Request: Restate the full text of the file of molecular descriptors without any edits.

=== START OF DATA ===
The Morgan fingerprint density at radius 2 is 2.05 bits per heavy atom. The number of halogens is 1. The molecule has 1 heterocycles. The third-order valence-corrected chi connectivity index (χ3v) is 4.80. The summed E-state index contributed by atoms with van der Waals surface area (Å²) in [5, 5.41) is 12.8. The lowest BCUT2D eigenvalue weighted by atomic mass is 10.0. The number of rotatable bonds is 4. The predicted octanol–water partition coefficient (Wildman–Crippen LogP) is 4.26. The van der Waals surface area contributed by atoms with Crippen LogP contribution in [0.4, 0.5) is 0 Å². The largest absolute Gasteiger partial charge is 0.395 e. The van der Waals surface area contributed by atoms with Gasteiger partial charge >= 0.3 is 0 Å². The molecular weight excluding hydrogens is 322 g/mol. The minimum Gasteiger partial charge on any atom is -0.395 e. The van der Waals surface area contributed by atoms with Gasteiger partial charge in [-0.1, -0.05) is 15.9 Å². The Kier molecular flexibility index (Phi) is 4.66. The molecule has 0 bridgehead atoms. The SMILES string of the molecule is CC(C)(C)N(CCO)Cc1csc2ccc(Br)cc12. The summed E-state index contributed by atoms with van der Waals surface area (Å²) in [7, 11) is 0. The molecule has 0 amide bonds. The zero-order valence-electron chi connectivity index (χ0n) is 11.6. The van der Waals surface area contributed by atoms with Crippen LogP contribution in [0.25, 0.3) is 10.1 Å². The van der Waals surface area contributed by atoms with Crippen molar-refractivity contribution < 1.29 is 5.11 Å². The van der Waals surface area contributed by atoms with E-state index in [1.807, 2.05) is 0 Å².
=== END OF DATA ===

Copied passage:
The Morgan fingerprint density at radius 2 is 2.05 bits per heavy atom. The number of halogens is 1. The molecule has 1 heterocycles. The third-order valence-corrected chi connectivity index (χ3v) is 4.80. The summed E-state index contributed by atoms with van der Waals surface area (Å²) in [5, 5.41) is 12.8. The lowest BCUT2D eigenvalue weighted by atomic mass is 10.0. The number of rotatable bonds is 4. The predicted octanol–water partition coefficient (Wildman–Crippen LogP) is 4.26. The van der Waals surface area contributed by atoms with Crippen LogP contribution in [0.4, 0.5) is 0 Å². The largest absolute Gasteiger partial charge is 0.395 e. The van der Waals surface area contributed by atoms with Gasteiger partial charge >= 0.3 is 0 Å². The molecular weight excluding hydrogens is 322 g/mol. The minimum Gasteiger partial charge on any atom is -0.395 e. The van der Waals surface area contributed by atoms with Gasteiger partial charge in [-0.1, -0.05) is 15.9 Å². The Kier molecular flexibility index (Phi) is 4.66. The molecule has 0 bridgehead atoms. The SMILES string of the molecule is CC(C)(C)N(CCO)Cc1csc2ccc(Br)cc12. The summed E-state index contributed by atoms with van der Waals surface area (Å²) in [7, 11) is 0. The molecule has 0 amide bonds. The zero-order valence-electron chi connectivity index (χ0n) is 11.6. The van der Waals surface area contributed by atoms with Crippen LogP contribution in [0.25, 0.3) is 10.1 Å². The van der Waals surface area contributed by atoms with Crippen molar-refractivity contribution < 1.29 is 5.11 Å². The van der Waals surface area contributed by atoms with E-state index in [1.807, 2.05) is 0 Å².